Annualized industry fuel costs have declined ~$5.5 billion in recent weeks, yet estimates have barely budged while equities have suffered. JPM believes early June will be characterized by several rounds of upward revisions, likely one of the few sectors so fortunate. Estimate revisions are expected to prove particularly robust for LCC, given its lack of fuel hedges and limited European exposure.
Remain bullish on the space – The broader thesis is unchanged; manageable fuel, tight supply, incremental revenue streams, disciplined managements and rapidly recovering demand portend a multiyear profit run for U.S. operators, in their view. Add to this the recent decline in equities (CAL & AMR recently triggered “Down 30 in 30”) and the fact that all Legacies & Discounters are trading <5x style="font-weight: bold;">
Figured they’d go first – Despite the ~$5.5 billion in recent industry fuel savings, estimates have barely budged. They’re not sure why, though they believe others may be awaiting the release of May traffic data. Thus, the first two weeks of June are likely to be characterized by several emails hitting investors’ inboxes, largely echoing their thoughts from today.
One of three outcomes is likely – Raising estimates by the full $5.5 billion seems aggressive, as it ignores the potential for softer demand. Lowering fuel and revenue by a like amount – hence leaving estimates unchanged – similarly seems aggressive, as the removal of $5.5 billion of revenue would imply GDP slips by over 2%. They’ve therefore elected the middle ground.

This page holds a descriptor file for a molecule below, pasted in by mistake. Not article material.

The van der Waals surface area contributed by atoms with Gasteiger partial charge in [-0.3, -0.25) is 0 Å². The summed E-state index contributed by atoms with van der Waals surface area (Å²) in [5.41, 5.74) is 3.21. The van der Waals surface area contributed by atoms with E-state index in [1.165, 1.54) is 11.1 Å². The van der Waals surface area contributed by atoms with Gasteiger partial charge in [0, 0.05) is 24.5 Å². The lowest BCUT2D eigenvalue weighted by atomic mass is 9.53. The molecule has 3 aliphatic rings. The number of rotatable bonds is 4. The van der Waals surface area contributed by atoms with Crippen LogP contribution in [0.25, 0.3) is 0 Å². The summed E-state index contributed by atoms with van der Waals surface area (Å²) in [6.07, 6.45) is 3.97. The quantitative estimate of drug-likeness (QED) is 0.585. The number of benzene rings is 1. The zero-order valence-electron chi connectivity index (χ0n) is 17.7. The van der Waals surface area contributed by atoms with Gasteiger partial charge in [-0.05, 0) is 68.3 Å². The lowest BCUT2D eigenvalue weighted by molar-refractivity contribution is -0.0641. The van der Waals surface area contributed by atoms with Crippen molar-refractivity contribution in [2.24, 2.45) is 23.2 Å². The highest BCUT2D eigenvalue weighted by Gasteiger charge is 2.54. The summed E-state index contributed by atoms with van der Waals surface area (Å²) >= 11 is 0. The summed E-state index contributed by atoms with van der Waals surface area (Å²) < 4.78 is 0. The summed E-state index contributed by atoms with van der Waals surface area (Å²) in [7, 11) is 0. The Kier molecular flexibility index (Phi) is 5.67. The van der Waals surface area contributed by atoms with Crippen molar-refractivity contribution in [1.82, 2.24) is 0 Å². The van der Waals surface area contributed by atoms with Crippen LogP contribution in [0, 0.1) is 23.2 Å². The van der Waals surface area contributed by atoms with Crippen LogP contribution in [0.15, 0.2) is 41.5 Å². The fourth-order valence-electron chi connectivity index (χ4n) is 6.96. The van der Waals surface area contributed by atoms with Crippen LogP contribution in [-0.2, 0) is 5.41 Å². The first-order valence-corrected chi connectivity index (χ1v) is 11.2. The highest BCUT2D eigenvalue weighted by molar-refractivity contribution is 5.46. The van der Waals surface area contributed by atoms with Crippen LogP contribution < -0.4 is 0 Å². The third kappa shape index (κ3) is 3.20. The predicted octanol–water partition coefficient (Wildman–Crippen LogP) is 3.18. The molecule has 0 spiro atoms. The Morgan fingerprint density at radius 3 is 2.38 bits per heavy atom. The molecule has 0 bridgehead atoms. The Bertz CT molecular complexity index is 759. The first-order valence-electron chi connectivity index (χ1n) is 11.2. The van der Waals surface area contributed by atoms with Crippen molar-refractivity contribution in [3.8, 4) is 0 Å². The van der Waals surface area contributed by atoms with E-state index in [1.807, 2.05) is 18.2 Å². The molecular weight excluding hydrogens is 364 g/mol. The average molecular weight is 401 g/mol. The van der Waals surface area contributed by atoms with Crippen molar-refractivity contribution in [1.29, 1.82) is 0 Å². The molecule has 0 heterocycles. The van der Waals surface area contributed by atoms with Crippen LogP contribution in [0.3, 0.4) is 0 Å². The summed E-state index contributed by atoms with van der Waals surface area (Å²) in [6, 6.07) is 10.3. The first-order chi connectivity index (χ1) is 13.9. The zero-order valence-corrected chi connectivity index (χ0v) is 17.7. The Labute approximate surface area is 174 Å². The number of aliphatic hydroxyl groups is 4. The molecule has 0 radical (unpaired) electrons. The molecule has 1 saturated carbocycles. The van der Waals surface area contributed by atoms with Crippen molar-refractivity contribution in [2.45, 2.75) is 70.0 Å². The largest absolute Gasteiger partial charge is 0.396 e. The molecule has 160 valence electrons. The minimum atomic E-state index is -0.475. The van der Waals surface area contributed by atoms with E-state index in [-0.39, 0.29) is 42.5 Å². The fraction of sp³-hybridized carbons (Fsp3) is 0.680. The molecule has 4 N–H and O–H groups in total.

2010/2011 estimates raised – JPM's 2011 industry operating profit rises by $2.7 billion to an all-time record $13.4 billion, reflecting the combination of lower fuel and slightly softer revenue. Improvement in 2010 is not as material, given changes are largely to 2H10 and fuel hedges diminish some of the benefit. They now stand above consensus for every U.S. airline they follow.
LCC should thrive in this environment – The dust seems to be settling around the rhetoric of LCC being “frozen out” by industry consolidation (never JPM's view). Turning back to fundamentals, LCC’s lack of fuel hedging results in one of their largest upward estimate revisions (2011 $2.08 to $3.68 vs. $1.94 consensus). Additionally, while they aren’t expecting any pronounced decline in transatlantic demand, LCC’s exposure is the lowest of any Legacy at 12% of system revenue vs. ~20% for others. Their changes propel their earlier $8.50 target to $11.50, prompting an equity upgrade from Neutral to Overweight.
While Europe has proved the catalyst for the market’s recent correction, they do not believe demand to be particularly jeopardized. JPM estimates that U.S. point of sale generates 75% of U.S. Legacy demand to/from Europe (including the domestic portion of the journey), with only 25% coming from Europeans themselves. Put differently, they doubt many Germans start their day by declaring "Ich muβ einfach nach Amerika kommen! Wie ist die Telefonnummer von US Airways.”
For this reason, the increased affordability of Europe may actually cause total demand for U.S. Legacies to rise, while the opposite may occur to their European peers. That said, should current European dislocation ultimately impact financial services (a disproportionate consumer of aircraft between here and there), the impact would likely be felt by U.S. operators.
Notablecalls: JPM is the Airline powerhouse - their team is very well respected & influential.
I would not be surprised to see LCC trade green today, even in this horrific tape.
2011 EPS of $3.68 vs. $1.94 consensus. Wow.